On the job slightly more than 50 days, Rhode Island’s new chief information officer and chief digital officer is focusing on the people, processes and technologies needed to maintain forward momentum on the state’s major technology initiatives.

Bijay Kumar, who was hired July 30, joined the state roughly five months after the resignations of Human Services Director Melba Depeña Affigne and Chief Digital Officer Thom Guertin, who oversaw design and implementation of the troubled Unified Health Infrastructure Project (UHIP).

Formerly in the private sector with the likes of toymaker Hasbro Inc. and Staples, Kumar said he is finding that both staff and technology exist “at different levels of maturity” at the state. Though he expressed confidence in the state's deep well of talent, he acknowledged the historical difficulty in retaining skilled personnel in the public sector.

“In terms of people, it is definitely harder to attract and retain staff talent in government. I believe that is something which all government agencies and all state and federal folks do face,” Kumar said.

“A lot of times, the funds we have drive the amount of innovation as well as application optimization we can do. To be creative within the constraints, you have to do an exceptional job,” he added.

Optimizing Rhode Island IT

For Kumar, the process of optimizing Rhode Island IT started with in-the-field meetings with agency directors, and collaborating with an assortment of state personnel to leverage information sharing and best practices.

Kumar said he has created 60-day, 90-day and one-year plans for Rhode Island IT and adjusted those following his 30-day meeting with Gov. Gina Raimondo. Earlier this year, the governor’s concern about delays and cost overruns with the UHIP launch prompted her to freeze new IT projects.

But Kumar said that freeze has since been lifted and the state is moving ahead on a number of major initiatives. On July 5, the state launched the Rhode Island Modernization System (RIMS), which will link branch offices of the state's Division of Motor Vehicles and partner agencies.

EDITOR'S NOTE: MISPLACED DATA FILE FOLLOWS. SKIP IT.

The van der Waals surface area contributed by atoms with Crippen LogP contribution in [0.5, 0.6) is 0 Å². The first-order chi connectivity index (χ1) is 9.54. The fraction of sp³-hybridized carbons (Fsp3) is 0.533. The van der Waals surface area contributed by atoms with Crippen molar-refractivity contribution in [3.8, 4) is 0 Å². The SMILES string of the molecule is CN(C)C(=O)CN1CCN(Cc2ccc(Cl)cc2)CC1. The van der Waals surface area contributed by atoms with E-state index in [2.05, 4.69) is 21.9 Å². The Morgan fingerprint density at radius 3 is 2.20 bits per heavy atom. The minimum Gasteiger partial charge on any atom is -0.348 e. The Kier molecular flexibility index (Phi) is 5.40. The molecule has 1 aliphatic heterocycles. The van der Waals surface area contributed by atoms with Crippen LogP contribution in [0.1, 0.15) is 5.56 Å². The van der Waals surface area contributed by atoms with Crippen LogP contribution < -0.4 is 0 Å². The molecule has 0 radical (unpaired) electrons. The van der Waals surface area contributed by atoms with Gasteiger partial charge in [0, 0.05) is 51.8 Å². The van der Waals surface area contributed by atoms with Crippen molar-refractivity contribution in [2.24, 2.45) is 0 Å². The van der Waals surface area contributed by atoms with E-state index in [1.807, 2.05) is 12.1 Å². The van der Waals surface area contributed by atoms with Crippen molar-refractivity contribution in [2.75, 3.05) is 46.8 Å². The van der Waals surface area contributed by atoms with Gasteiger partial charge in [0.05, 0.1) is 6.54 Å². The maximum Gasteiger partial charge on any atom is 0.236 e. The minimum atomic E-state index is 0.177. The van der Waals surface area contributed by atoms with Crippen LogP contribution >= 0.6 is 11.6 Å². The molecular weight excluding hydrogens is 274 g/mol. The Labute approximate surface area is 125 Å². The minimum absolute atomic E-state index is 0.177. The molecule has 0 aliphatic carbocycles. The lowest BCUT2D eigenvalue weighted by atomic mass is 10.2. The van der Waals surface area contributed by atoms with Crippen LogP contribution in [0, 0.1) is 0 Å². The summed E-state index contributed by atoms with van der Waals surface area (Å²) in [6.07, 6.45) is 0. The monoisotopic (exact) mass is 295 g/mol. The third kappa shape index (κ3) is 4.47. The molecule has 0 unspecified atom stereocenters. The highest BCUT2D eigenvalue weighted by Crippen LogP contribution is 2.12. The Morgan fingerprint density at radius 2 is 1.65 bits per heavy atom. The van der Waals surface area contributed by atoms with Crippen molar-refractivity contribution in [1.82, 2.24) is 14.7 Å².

The project, which saw the state take contractor Hewlett-Packard to court for alleged breach of contract, replaced a 40-year-old mainframe. It is aimed at decreasing wait times, which were clocked at an average of nearly two hours in March.

Other Rhode Island Initiatives

• The Rhode Island Department of Corrections is transitioning from its Prison Community Data System to a .NET app with an Oracle front end, and implementing a new electronic medical records system to replace one at the end of its life.

• The Rhode Island Department of Transportation recently implemented a new system to capture and track information in order to meet reporting requirements related to civil rights.

Another focus for Kumar is working to stabilize and actively manage UHIP, its new eligibility portal for health and human services and the first such update since the 1980s. The system is intended to handle social services including HealthSource RI insurance accounts, Medicaid enrollment and state Supplemental Security Income.

Earlier delays with the launch of the UHIP system prompted federal officials to ask for more detail on planned improvements — and the state, in January, to suspend payments to the vendor that built it, Deloitte.

Though Kumar said Raimondo did the right thing in temporarily freezing IT launches at the time, he added that the state and the vendor are collaborating to make its rollout a success.

“There is a governance process in place, there are escalations in place with Deloitte, the teams are working well together,” he said. “We have to make sure that we stabilize the system. We continue to hold Deloitte accountable.”

Room for More Centralization

When it comes to Rhode Island’s enterprise architecture, the CIO described it as “mostly centralized” with more opportunities ahead. Some agencies are retaining their own IT shops, with purchases including software and hardware licensing done in a centralized manner.

The CIO said IT governance and active management are key facets of his approach to the position, and the state will have a dedicated project management function to enable managers to effectively handle multiple assignments.

“My strategy is to work with all the agencies and quasi-agencies to have processes which are collaborative and cohesive and standard across everything we support,” he said.

Rhode Island, Kumar said, is at “the beginning of a long journey,” but moving in the right direction.